People who help those who need it
A close-up view of a plastic face shield, one of the first made Monday by Pilot Mountain’s Xtreme! Marketing. – Submitted photo
Extreme! Marketing graphic designer Daniel Moore, left, models one of the company’s medical face shields, while company owner John Tarn holds a piece of cut plastic that his company was able to obtain from an Illinois company. Extreme! manufactures shields for use by people in the medical, emergency services and palliative care fields. – Submitted photo
Here’s a photo collage showing people wearing face masks made by Wendy Carriker, along with a photo of several of the masks stacked up. She has donated over 600, distributing them to groups and individuals in the area, only asking them to donate to the Bears Backpack program. – Submitted photo
A few weeks ago, a Mount Airy resident decided to put her sewing skills to work, making a handful of face masks to give to school cafeteria employees who are still working, preparing and distributing meals to children in the area. during the coronavirus lockdown.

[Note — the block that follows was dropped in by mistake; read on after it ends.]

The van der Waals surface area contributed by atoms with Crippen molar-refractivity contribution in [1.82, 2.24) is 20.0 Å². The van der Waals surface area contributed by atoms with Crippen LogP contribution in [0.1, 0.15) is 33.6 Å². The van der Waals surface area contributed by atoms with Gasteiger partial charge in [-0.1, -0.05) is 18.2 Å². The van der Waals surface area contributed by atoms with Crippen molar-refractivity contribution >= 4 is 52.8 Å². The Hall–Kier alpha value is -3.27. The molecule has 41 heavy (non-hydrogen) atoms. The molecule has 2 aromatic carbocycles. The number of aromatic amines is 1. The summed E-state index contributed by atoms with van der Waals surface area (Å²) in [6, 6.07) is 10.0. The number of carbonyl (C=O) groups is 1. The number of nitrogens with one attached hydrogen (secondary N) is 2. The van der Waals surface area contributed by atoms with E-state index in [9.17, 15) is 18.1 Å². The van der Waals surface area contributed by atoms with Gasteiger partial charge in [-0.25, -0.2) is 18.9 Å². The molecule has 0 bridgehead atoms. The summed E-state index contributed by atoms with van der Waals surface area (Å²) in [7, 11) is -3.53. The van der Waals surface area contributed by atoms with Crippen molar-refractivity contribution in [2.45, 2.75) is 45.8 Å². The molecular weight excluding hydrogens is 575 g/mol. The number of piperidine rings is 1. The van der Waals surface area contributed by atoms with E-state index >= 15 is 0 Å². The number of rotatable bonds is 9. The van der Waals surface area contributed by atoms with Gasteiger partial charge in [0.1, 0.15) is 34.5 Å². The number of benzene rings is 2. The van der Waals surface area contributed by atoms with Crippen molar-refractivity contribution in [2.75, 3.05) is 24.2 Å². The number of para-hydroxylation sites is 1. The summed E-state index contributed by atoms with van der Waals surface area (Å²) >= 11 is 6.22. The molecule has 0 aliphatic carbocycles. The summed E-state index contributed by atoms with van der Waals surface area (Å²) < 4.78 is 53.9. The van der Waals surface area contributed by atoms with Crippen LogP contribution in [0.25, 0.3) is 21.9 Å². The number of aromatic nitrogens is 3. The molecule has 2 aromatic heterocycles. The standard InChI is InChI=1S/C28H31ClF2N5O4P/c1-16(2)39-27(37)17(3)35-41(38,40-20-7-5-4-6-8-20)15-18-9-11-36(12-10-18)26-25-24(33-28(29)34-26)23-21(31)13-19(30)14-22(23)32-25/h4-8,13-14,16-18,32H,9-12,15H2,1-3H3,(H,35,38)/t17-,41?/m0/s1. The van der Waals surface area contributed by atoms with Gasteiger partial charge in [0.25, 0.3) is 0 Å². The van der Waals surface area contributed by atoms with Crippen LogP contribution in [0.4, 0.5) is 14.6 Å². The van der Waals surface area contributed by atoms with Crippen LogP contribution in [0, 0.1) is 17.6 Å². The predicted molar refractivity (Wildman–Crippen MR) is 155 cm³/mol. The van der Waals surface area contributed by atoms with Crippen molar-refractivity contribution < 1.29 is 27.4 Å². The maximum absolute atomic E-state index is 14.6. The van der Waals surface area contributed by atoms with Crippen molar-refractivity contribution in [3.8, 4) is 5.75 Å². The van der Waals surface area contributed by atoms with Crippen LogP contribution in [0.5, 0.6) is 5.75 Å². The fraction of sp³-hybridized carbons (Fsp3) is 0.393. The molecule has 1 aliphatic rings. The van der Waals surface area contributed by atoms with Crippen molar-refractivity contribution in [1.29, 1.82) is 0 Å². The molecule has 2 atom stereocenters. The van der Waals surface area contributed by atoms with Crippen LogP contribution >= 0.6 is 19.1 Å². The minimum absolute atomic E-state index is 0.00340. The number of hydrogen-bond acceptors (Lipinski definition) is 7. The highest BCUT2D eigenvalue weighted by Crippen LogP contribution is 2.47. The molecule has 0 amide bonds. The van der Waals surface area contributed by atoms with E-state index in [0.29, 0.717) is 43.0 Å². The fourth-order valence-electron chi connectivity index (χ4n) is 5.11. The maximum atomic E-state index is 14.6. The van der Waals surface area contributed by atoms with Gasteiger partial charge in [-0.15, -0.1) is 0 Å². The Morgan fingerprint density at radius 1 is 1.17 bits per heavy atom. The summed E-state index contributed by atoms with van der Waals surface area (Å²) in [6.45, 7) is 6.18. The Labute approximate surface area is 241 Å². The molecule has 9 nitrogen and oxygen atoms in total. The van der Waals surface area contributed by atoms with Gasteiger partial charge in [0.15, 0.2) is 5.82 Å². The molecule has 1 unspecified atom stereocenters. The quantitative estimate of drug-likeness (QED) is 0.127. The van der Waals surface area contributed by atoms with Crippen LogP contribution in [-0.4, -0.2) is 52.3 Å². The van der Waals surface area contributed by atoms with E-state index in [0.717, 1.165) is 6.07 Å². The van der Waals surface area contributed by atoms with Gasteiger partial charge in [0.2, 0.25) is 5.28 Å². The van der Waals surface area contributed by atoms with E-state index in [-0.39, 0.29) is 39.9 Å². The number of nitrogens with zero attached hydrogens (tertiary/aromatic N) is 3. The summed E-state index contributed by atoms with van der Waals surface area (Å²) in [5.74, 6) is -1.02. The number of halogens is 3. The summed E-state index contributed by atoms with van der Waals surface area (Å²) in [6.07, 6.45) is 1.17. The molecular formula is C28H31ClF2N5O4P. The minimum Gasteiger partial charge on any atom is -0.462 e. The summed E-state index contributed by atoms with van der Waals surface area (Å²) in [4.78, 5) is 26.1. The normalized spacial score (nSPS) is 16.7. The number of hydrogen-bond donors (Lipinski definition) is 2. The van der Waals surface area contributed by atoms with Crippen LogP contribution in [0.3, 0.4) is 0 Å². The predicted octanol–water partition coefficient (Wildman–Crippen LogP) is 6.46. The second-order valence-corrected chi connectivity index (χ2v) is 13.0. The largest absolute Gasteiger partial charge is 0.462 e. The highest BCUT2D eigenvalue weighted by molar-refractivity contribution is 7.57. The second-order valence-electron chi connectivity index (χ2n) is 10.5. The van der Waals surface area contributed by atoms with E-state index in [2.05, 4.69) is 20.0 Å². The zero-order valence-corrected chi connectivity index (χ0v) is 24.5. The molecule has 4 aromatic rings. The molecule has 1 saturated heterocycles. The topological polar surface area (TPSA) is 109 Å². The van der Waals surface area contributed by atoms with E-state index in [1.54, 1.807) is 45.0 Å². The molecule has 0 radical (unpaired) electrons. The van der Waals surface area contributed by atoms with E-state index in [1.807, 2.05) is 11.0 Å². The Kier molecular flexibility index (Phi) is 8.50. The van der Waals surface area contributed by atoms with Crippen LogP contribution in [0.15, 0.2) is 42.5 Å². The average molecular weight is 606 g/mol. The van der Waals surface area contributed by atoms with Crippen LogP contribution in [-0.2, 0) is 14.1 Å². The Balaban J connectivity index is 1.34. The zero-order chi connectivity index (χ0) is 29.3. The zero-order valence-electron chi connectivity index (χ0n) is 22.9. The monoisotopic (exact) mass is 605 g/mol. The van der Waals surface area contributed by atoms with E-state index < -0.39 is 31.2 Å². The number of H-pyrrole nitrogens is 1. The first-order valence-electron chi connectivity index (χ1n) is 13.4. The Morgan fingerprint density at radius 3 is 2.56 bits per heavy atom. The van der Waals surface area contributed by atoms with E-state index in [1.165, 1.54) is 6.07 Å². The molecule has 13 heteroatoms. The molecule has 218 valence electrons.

This effort quickly seemed to take on a life of its own, and now, just over a month later, Wendy Carriker has made over 600 masks. The masks are for individuals, local businesses, with some even shipped to a company in Ohio for use by their workforce.
And Carriker hasn’t made a dime from the project – instead asking individuals to donate to the Hungry Bears Backpack program, which sends backpacks full of food every weekend to schoolchildren across town who are at risk of missing out. enough food.
“I was just thinking of making it for the ladies in the cafeteria and that would be the end of it,” said Carriker, a longtime Mount Airy School Board member. It was just over a month ago, when Governor Roy Cooper announced the closure of schools, along with a host of other measures, aimed at slowing the spread of COVID-19.